Brand aid – activists, ethics
British fundraising consultant Nicole Newman. Picture: Renee Nowytarger.
Matthew Westwood, Brand aid funding fix for the arts, The Australian, 27 March 2017
The controversial partnership between Britain’s Tate galleries and former partner BP threw the issue of arts sponsorships into sharp relief. The multinational had been a long-term sponsor of the Tate but the Deepwater Horizon oil spill in the Gulf of Mexico led to fierce protests against the deal by environmental activists.
Last year BP announced it would not renew its association with the Tate, a decision that it said was due to tougher business conditions, not the sponsorship row. But the protests brought negative publicity to both organisations, and the Tate was forced into an embarrassing disclosure of financial details of the BP sponsorship, worth £350,000 ($574,000) in its final years.
British fundraising consultant Nicole Newman, who worked at the Tate and managed the BP sponsorship before the Deepwater disaster, understands the dynamics of arts-business partnerships. Corporations, she says, rarely enter into a sponsorship unless there is a compelling business reason that may be to do with brand reputation or social responsibility. And arts organisations should recognise the unique value they offer a potential sponsor and be more entrepreneurial in their development activities.
Newman says despite the fallout over the Tate deal, BP continues to sponsor four other institutions — the British Museum, Royal Shakespeare Company, Royal Opera House and National Portrait Gallery — in a deal worth £7.5 million across five years.
“Those institutions are very confident, and it’s that confidence in the quality of your work, your brand and reputation, that means you know you can work through any of these PR crises,” Newman says over a sandwich at the Art Gallery of NSW in Sydney. “BP continues to support these other organisations, even though the press has been quite negative about BP’s support for the arts.”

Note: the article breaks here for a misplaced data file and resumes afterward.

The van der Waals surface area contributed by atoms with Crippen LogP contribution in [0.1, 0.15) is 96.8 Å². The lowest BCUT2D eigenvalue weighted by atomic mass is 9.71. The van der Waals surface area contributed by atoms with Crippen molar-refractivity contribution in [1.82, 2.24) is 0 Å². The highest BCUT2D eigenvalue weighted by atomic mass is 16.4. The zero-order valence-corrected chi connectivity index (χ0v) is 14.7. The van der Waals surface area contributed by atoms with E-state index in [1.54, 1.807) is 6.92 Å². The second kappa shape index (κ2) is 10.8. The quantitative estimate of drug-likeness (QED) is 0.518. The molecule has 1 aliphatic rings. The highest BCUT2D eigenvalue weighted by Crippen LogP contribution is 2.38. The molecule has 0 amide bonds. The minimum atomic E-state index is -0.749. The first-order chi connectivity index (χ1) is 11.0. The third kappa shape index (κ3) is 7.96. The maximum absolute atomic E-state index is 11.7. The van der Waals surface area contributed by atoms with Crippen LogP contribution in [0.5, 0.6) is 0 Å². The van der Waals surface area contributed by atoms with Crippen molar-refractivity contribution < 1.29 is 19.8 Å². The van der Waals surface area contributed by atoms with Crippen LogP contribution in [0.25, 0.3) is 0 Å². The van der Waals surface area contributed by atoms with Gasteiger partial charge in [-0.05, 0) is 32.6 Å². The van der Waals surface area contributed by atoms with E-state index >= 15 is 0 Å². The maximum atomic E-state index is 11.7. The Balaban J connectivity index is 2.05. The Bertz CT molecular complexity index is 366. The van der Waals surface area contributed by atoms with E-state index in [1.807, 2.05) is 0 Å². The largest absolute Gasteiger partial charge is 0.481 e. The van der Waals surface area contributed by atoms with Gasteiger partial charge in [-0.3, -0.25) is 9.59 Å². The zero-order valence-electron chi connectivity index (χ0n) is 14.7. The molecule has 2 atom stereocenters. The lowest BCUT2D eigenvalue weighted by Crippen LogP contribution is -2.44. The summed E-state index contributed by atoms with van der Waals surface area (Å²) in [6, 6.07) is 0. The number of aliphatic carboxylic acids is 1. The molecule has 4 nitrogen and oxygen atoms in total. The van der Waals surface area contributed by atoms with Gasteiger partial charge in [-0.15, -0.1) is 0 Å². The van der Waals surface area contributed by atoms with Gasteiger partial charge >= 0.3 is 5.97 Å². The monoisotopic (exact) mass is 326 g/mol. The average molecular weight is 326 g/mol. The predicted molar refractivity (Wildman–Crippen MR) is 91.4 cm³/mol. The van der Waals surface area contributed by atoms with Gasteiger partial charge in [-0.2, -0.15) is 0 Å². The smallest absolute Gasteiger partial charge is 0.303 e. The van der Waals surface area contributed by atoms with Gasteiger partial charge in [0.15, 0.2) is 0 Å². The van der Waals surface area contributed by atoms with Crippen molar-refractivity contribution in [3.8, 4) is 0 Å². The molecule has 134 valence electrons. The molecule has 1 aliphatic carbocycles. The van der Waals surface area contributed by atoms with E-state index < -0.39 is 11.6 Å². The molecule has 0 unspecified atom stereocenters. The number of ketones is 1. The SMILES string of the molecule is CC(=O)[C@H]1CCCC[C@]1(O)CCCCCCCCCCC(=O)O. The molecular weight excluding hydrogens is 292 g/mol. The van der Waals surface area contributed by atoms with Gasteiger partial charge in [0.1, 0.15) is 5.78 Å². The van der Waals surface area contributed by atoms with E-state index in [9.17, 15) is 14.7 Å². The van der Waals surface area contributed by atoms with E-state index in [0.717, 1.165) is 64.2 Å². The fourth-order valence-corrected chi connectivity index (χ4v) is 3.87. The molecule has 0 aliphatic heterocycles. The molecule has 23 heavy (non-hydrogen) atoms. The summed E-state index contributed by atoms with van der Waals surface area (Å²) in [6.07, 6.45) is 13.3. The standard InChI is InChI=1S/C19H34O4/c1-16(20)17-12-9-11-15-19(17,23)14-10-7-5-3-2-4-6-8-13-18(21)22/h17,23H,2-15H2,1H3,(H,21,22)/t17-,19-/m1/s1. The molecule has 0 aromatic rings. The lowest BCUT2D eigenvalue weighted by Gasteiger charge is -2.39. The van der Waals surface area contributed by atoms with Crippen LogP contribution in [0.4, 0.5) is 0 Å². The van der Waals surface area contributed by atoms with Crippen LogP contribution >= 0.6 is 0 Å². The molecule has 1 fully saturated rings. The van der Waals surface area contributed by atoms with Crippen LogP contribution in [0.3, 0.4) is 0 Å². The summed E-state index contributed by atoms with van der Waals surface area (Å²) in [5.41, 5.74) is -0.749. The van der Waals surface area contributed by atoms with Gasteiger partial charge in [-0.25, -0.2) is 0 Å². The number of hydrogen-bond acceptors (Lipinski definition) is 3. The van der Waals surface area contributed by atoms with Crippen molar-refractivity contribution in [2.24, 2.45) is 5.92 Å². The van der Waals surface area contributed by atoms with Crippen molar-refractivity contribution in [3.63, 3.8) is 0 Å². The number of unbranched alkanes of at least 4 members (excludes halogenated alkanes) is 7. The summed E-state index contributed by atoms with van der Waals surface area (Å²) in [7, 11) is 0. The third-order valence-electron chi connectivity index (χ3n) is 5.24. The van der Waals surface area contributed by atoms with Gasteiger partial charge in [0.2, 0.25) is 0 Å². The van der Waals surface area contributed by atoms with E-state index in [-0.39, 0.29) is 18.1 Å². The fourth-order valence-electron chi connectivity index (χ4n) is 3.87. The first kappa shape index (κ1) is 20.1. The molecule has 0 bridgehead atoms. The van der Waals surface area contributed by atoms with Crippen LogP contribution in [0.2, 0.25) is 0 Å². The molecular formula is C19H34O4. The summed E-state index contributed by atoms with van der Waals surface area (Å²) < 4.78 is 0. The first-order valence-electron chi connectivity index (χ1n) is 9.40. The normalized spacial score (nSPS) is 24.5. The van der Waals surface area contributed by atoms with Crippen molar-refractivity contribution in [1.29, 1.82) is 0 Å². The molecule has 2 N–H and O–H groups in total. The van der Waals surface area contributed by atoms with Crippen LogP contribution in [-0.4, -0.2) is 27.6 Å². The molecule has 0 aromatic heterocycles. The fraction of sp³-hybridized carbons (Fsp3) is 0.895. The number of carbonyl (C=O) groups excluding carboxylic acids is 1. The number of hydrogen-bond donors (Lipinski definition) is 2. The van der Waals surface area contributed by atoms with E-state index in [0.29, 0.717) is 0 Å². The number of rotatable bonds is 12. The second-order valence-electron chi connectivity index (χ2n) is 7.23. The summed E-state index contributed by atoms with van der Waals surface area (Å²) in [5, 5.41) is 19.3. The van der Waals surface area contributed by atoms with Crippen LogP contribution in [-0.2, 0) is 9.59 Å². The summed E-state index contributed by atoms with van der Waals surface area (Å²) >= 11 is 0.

London-based Newman is visiting Australia to present masterclasses on arts sponsorship for Creative Partnerships Australia. Among her previous roles, she has been director of development at English National Opera and English National Ballet, and head of corporate fundraising at the Victoria and Albert Museum, as well as the Tate.
A recent report commissioned by Arts Council England shows private contributions to the arts (from sponsors, donors and foundations) amounted to £480m in 2014-15, or 18 per cent of arts companies’ total revenue.
Sponsorship income in Britain has declined in recent years while individual donations have grown. In Australia, sponsorship income continues to rise but lags behind donor contributions. The annual AMPAG survey of the 28 major performing arts companies shows that total private-sector revenue in 2015 increased by $4m to $82.5m, comprising $44.2m in donations (53 per cent) and $35.6m from sponsorships (43 per cent). The remainder was from fundraising events.
Newman says sponsorship revenue has declined since the global financial crisis put pressure on corporate earnings. But she also notes the impact of digital disruption on businesses, and opportunities that have arisen from the new share economy.
Digital marketing has changed the way businesses engage with their customers, and traditional sponsorship models — based on branding and hospitality — may no longer satisfy business needs. Arts companies instead may offer sponsorship packages that give businesses access to unique tailored experiences or the use of exclusive content for marketing campaigns. Newman mentions watchmaker Backes & Strauss, which sponsored three young dancers at English National Ballet and cast them as brand ambassadors in its advertising.